To take or not to take medication for menopausal symptoms?  There is a pill war going on around menopause

To take or not to take medication for menopausal symptoms? There is a pill war going on around menopause

Doctors medicalize the menopause too much and that does not make this phase of life any easier for women. Allowing women to take control of their complaints often helps them through the menopause better than medication. That is, in short, the gist of a recent article The Lancet. The authors write this while the demand for hormone therapy is increasing and a new non-hormonal drug is being welcomed with open arms.

A different approach to menopause is needed, write the seven authors from different disciplines. Australian gynecologist Martha Hickey, the first author, has been campaigning for the normalization of menopause for years. Together with the British professor of psychology Myra Hunter, the last author, she points out the importance of ’empowerment’. This word, which is difficult to translate, means that women gain sufficient knowledge and self-confidence to tackle their complaints in a well-informed manner and decide on treatment with the doctor.

In the two years after their last menstrual period, 60 to 80 percent of women experience hot flashes. It usually starts earlier and lasts about four to seven years. On top of those hot flashes and night sweats, there is often poor sleep, muscle and joint pain, a dry vagina, urine loss, fragile bones and sometimes also memory problems, mood swings and even depression.

Pretty taxing

There is no doubt that the drop in estrogen can cause hot flashes, but many complaints attributed to menopause have other causes – just think of the combination of work and informal care for aging parents.

Although this stage of life is quite stressful for many women, the idea that menopause is “a period of decline and decline” must be challenged, the authors write. Over the course of the last century, menopause was increasingly seen as a disease shortage to hormones, the authors write, and not as a normal change in hormone balance. Although many women appeared to benefit from hormone replacement therapy, the pharmaceutical industry in particular benefited from the medicines that could potentially serve half the world’s population.

The use of hormone therapy collapsed in 2002 after a study on it was stopped because too many women appeared to be developing breast cancer. And although later studies nuanced the results, use never fully recovered. Yet demand has been growing again in recent years, possibly also because there is a lot of media attention for menopause – something that the authors do not necessarily see as something positive, because the emphasis is often on the burden.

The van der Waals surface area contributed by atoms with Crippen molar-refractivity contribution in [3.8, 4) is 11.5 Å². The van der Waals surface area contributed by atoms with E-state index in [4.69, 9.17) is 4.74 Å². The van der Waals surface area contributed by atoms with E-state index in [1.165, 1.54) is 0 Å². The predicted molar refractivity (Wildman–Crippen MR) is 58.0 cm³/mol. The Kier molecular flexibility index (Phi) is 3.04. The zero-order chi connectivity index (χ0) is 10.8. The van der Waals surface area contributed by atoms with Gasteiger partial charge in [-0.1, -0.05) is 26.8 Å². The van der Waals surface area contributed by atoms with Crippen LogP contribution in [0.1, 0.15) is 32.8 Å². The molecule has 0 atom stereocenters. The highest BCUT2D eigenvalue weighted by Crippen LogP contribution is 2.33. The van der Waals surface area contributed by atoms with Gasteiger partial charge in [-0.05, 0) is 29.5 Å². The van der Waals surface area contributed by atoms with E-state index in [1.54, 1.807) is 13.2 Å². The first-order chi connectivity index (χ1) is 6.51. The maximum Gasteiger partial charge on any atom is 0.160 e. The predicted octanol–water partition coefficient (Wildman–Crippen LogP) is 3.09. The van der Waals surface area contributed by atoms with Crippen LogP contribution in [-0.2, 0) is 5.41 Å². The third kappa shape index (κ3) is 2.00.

Acceptable risk

The percentage of women using hormone therapy in the Netherlands has almost doubled in the past ten years, according to figures from the Foundation for Pharmaceutical Key Figures. NRC collected. In 2013, 3.5 percent of women in the menopause phase used hormone preparations, last year that was 6.5 percent – much lower than the 15 percent in the United Kingdom. An explanation for the increase in the Netherlands may be that the general practitioner guideline has offered more scope to prescribe it since 2022, because the consensus is now that the minimal risk of breast cancer is acceptable if the quality of life improves.

The authors do not dispute that hormone therapy is effective. But especially against annoying hot flashes and night sweats. And it doesn’t work equally well for everyone. In addition, hormone therapy can initially cause more blood loss during the period and worsen urine loss. And they haven’t finished talking about the breast cancer risk either. They cite a meta-analysis from 2019 The Lancet with an estimate that one additional woman in 50 will develop breast cancer after five years of combination therapy (estrogen and progestin).

The authors do not argue against hormone therapy for women with serious complaints. In particular, they emphasize that empowerment and normalization of menopause is necessary to enable women to choose the best treatment. Advice about healthy habits that can reduce complaints, such as healthy food, sleep and not too much stress. Offering behavioral therapy can also help women. And women need to be reassured, because fear of hot flashes can worsen the complaints. “Women feel strengthened when they know how to deal with their complaints. Self-confidence and a sense of control improve the way women experience menopause,” they write.

It is precisely the stigmas, first on menstruation, and then on menopause and aging, that bring women down and make menopause an unpleasant period, they write, referring to the feminist book Period, about menstruation. “In cultures with more respect for old age, such as indigenous communities in Australia, menopause is less problematic.” And medical research focuses mainly on new medicines, while most women, the authors claim, do not want any medicines at all.

The Lancet published the article about the ’empowerment model’ in a series of four articles about menopause. Together they also show something about the wave movement and directions in thinking about menopause, in which hormone therapy is alternately seen as salvation and danger.

Women must make informed choices for themselvesDorenda van Dijken gynaecologist